This is a rather unconventional approach to treat philophobia, since it requires the sufferer to relinquish control to the therapist – not something philophobics are good at! However, if they are able to do it, hypnotherapy can identify the cause of their panic attacks and help them remove deep-seated fears regarding relationships.

For many patients, a combination of therapies usually gives best results. It is difficult to predict how long it’ll take to be free from philophobia, and the cause of the fear is a factor. In some cases, drugs like antidepressants may be prescribed, especially if a person’s philophobia comes under the spectrum of anxiety disorders.

Dealing with philophobia

As mentioned earlier, philophobia is not your average fear of snakes or heights, and can be very hard for another person to understand. Even the person suffering from philophobia may not be able to fully comprehend why they are feeling this way, and why they can’t seem to make any relationship work while everyone around them are happily falling in love, getting married, and having families. This inability to grasp their situation can make them feel even worse about themselves, and lower their self-esteem further.


Image source: Pixabay, under Creative Commons License

As for a person in love with a philophobic – you have your work cut out for you! Loving a person who fears love can be incredibly challenging, but this is a true test of whether your love is unconditional. As with any other condition, gathering as much information as you can about the phobia is imperative to be able to understand what your loved one is going through – they’re probably feeling more guilty and helpless than you are. First, ask yourself if you are ready for the challenge at hand and if you’re willing to wait for an undefined period of time to actually have a proper relationship with this person. If you are, then go ahead and give them all the support you can, and encourage them to take small but consistent steps in seeking proper treatment.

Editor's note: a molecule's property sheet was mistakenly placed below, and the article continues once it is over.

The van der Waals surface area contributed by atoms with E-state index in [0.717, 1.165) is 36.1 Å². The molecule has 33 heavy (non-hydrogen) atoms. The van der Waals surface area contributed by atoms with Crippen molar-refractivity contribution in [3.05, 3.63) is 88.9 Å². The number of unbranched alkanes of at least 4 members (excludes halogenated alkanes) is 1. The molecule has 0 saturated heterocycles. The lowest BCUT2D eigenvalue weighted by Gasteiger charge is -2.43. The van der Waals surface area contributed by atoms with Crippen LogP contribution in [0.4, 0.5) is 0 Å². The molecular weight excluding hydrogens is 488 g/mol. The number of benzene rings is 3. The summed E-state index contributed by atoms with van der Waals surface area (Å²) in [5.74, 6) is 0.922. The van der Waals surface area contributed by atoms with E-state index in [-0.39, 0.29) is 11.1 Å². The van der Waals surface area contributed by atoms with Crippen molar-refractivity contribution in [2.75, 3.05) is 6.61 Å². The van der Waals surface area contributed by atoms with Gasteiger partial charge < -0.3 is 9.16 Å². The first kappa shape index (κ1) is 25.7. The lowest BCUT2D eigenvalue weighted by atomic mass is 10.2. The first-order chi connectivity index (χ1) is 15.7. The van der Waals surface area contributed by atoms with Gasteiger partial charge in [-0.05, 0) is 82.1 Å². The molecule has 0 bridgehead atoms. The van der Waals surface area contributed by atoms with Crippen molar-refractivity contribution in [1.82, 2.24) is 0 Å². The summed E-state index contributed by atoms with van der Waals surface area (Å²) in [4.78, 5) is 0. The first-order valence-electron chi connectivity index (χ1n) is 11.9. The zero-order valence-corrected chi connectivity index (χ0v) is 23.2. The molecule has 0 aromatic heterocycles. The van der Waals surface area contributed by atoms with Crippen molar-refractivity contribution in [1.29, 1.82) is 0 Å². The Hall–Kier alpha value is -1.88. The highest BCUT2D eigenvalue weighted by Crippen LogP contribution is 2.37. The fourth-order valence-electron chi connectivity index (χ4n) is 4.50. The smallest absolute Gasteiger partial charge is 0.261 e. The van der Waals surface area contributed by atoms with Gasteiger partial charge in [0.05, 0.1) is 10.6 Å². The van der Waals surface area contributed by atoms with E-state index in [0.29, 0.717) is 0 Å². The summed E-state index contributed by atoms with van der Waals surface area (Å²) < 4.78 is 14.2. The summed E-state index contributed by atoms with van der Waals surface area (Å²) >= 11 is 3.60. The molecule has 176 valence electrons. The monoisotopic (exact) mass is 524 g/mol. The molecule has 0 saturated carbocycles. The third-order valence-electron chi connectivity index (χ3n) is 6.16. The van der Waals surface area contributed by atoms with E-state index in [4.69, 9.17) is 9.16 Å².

Suggested read: What is unconditional love? Is it the key to long-lasting relationships?

Life is unpredictable, love makes it worthwhile – all kinds of love. Falling in love is meant to be a beautiful experience, one that makes the harsh world seem a much better place for us. Not being able to experience this fully can leave a person feeling incomplete and unfulfilled. With a loving partner, family and friends, it is possible to overcome philophobia, slowly but surely, and truly begin to enjoy the wonders of a loving relationship. And when you support your philophobic partner to overcome their fear, you are only laying the foundation for a beautiful relationship in the future. As Lao Tzu said, “Being deeply loved by someone gives you strength, while loving someone deeply gives you courage.”

Featured image source: Pixabay, under Creative Commons License

Article Name
What Is Philophobia? How Does It Affect Your Relationship?
You've heard of a fear of heights and of snakes, but what is Philophobia? Read on to know more about this relatively rare phobia - a fear of love.
Fabida Abdulla

Fabida Abdulla

Fabida is an erstwhile Software Engineer and current Freelance Writer cum stay-at-home mom to her boisterous 6-year-old. In between all the writing, baking, nagging, reading, and cuddling, she manages to blog a bit about her crazy life at Shocks and Shoes. []